This article first appeared on the excellent SempreMilan.com.
While the Coronavirus crisis appears to have removed the concept of relative time to the extent that we may go to a pre and post-Covid adaptation of the Gregorian calendar once this is all over, it is hard to think that it was exactly one year this Friday since Stefano Pioli arrived at AC Milan.
Therefore, it is now more than 12 months ago that Milan made the decision to sack Marco Giampaolo after a difficult start to the season, which included four defeats in his first seven games.
Luciano Spalletti seemed set to take the job, but that all stalled when it was revealed that he could not agree a severance package with Inter, where he has a contract until 2021.
So, after much deliberating in the press, up stepped Pioli. He had his work cut out from minute one as the fanbase managed to get #PioliOut trending worldwide before his appointment had even been officially confirmed, with many believing the Emilian coach did not possess the necessary pedigree to coach a Milan team in serious peril.
Yet a year of serenity under his guidance tells a story of success after a very difficult opening few games.
Pioli has been head coach of the Rossoneri for 41 games, winning 24, drawing 11 and losing just six. Milan have scored 88 goals in that time and conceded just 52, while averaging 2.02 points per game.
To enjoy and fully appreciate the smooth roads though we must first look in the rear view mirror at the speedbumps that Pioli has overcome.
His first game in charge seemed to be heading for victory but Lecce snatched away the three points with a 92nd minute equaliser, while defeat in the capital against Roma followed.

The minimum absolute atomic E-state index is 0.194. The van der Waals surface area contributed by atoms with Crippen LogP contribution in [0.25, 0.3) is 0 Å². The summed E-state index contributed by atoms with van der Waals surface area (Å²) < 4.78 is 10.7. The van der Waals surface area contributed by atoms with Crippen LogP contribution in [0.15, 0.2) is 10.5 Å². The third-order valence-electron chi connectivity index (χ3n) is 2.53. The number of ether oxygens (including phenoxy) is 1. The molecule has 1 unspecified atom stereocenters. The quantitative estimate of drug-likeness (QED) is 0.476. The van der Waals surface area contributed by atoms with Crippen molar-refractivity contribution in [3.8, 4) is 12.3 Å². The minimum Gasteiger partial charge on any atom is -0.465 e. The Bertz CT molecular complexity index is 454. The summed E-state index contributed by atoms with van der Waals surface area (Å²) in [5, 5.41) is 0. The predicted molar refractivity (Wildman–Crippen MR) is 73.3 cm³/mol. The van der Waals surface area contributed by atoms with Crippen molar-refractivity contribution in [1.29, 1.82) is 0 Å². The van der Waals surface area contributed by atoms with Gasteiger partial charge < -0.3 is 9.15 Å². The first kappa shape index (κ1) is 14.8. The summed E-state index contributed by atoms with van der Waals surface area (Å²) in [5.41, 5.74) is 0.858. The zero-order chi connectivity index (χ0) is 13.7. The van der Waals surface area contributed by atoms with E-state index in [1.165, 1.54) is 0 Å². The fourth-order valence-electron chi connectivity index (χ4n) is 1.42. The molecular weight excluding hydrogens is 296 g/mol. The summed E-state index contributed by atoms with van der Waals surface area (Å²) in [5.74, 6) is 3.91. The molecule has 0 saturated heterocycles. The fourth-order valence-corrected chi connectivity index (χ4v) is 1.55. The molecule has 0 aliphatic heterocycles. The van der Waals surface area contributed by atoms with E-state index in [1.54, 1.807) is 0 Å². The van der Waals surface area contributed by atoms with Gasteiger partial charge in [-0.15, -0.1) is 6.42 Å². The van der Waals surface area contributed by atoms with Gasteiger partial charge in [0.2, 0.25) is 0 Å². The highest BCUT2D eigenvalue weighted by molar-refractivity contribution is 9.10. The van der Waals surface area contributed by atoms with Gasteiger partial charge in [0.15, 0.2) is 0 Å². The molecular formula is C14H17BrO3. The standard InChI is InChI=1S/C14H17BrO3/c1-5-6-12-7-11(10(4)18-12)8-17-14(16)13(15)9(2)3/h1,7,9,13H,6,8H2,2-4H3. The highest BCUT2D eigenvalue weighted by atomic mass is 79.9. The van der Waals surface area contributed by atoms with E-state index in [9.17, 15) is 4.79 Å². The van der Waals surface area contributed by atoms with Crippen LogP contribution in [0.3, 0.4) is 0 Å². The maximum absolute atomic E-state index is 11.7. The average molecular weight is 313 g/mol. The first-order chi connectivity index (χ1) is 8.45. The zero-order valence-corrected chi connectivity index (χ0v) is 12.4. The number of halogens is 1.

An eked-out 1-0 win over SPAL at San Siro – thanks to the brilliance of a Suso free-kick – did little to inspire the doubters, especially when it was then followed by defeats against Lazio at home and Juventus away. But there were very faint glimmers of light emerging at the end of the tunnel.
A run of two wins and two draws followed to hoist Milan back up into the top half, but Pioli came very close to losing his job quickly after a 5-0 defeat to Atalanta in December, a result which is still a thorny memory no matter how much time has passed.
That seemed to be the catalyst as the Rossoneri would go on a rampant run from that point onwards, losing just two of their remaining 21 league games to end the season, winning a remarkable 15. Pioli was starting to turn doubters into believers, and it was the post-lockdown run in particular that inspired many to think he could be the man for the job after all.
It is easy to forget that up until the end of July it seemed as though the Rossoneri would be on a completely different path to the one they are on. Ralf Rangnick was lined up to come in and assume an omnipotent position as coach and director.
Pioli deserves all the credit in the world for handling his tenure at Milan so far with absolute professionalism, knuckling down and not shying away from a very difficult task at hand, and by very quietly going about assembling a machine that supporters have been able to fully get behind. Quite simply put, it is fun to watch Milan again.
However, another man who deserves credit in all of this is technical director Paolo Maldini. He got the initial appointment wrong by believing Giampaolo could transmit his ideas unto a squad that, simply put, wasn’t built for playing his way.
But the correct decision was taken a year ago to try and save the season by removing Giampaolo and hiring someone else. That choice could end up being a masterstroke.